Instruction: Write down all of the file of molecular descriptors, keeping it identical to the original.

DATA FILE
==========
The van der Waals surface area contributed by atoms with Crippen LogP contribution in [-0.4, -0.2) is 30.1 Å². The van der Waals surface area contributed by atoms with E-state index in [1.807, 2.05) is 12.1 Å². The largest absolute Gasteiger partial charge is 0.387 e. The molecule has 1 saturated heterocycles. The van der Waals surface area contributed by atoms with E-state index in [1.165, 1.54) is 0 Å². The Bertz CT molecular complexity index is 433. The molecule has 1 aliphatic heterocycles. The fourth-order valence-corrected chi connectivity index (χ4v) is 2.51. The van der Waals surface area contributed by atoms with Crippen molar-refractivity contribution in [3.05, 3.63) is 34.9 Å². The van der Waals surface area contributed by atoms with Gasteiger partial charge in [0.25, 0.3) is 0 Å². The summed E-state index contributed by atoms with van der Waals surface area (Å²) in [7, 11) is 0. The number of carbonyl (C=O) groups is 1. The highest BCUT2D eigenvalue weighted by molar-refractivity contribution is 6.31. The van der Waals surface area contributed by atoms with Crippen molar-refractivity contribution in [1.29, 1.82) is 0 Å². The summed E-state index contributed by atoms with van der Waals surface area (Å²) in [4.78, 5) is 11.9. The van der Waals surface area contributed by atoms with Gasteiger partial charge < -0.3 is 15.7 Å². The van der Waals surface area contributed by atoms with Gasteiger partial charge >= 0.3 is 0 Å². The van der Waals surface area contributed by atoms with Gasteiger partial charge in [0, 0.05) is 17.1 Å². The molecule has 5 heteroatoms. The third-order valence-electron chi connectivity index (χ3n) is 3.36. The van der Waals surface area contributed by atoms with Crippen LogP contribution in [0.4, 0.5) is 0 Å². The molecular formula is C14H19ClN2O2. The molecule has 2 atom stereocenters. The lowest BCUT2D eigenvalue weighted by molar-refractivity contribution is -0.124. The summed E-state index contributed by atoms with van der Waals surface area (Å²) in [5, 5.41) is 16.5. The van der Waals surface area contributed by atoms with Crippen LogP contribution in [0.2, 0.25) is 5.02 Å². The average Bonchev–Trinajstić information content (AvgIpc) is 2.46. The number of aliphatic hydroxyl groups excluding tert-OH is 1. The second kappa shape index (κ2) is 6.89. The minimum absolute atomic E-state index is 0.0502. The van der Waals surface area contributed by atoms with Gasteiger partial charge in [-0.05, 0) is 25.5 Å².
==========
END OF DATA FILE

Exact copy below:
The van der Waals surface area contributed by atoms with Crippen LogP contribution in [-0.4, -0.2) is 30.1 Å². The van der Waals surface area contributed by atoms with E-state index in [1.807, 2.05) is 12.1 Å². The largest absolute Gasteiger partial charge is 0.387 e. The molecule has 1 saturated heterocycles. The van der Waals surface area contributed by atoms with E-state index in [1.165, 1.54) is 0 Å². The Bertz CT molecular complexity index is 433. The molecule has 1 aliphatic heterocycles. The fourth-order valence-corrected chi connectivity index (χ4v) is 2.51. The van der Waals surface area contributed by atoms with Crippen molar-refractivity contribution in [3.05, 3.63) is 34.9 Å². The van der Waals surface area contributed by atoms with Gasteiger partial charge in [0.25, 0.3) is 0 Å². The summed E-state index contributed by atoms with van der Waals surface area (Å²) in [7, 11) is 0. The number of carbonyl (C=O) groups is 1. The highest BCUT2D eigenvalue weighted by molar-refractivity contribution is 6.31. The van der Waals surface area contributed by atoms with Crippen molar-refractivity contribution in [1.29, 1.82) is 0 Å². The summed E-state index contributed by atoms with van der Waals surface area (Å²) in [4.78, 5) is 11.9. The van der Waals surface area contributed by atoms with Gasteiger partial charge < -0.3 is 15.7 Å². The van der Waals surface area contributed by atoms with Gasteiger partial charge >= 0.3 is 0 Å². The van der Waals surface area contributed by atoms with Gasteiger partial charge in [0, 0.05) is 17.1 Å². The molecule has 5 heteroatoms. The third-order valence-electron chi connectivity index (χ3n) is 3.36. The van der Waals surface area contributed by atoms with Crippen LogP contribution in [0.4, 0.5) is 0 Å². The molecular formula is C14H19ClN2O2. The molecule has 2 atom stereocenters. The lowest BCUT2D eigenvalue weighted by molar-refractivity contribution is -0.124. The summed E-state index contributed by atoms with van der Waals surface area (Å²) in [5, 5.41) is 16.5. The van der Waals surface area contributed by atoms with Crippen LogP contribution in [0.2, 0.25) is 5.02 Å². The average Bonchev–Trinajstić information content (AvgIpc) is 2.46. The number of aliphatic hydroxyl groups excluding tert-OH is 1. The second kappa shape index (κ2) is 6.89. The minimum absolute atomic E-state index is 0.0502. The van der Waals surface area contributed by atoms with Gasteiger partial charge in [-0.05, 0) is 25.5 Å².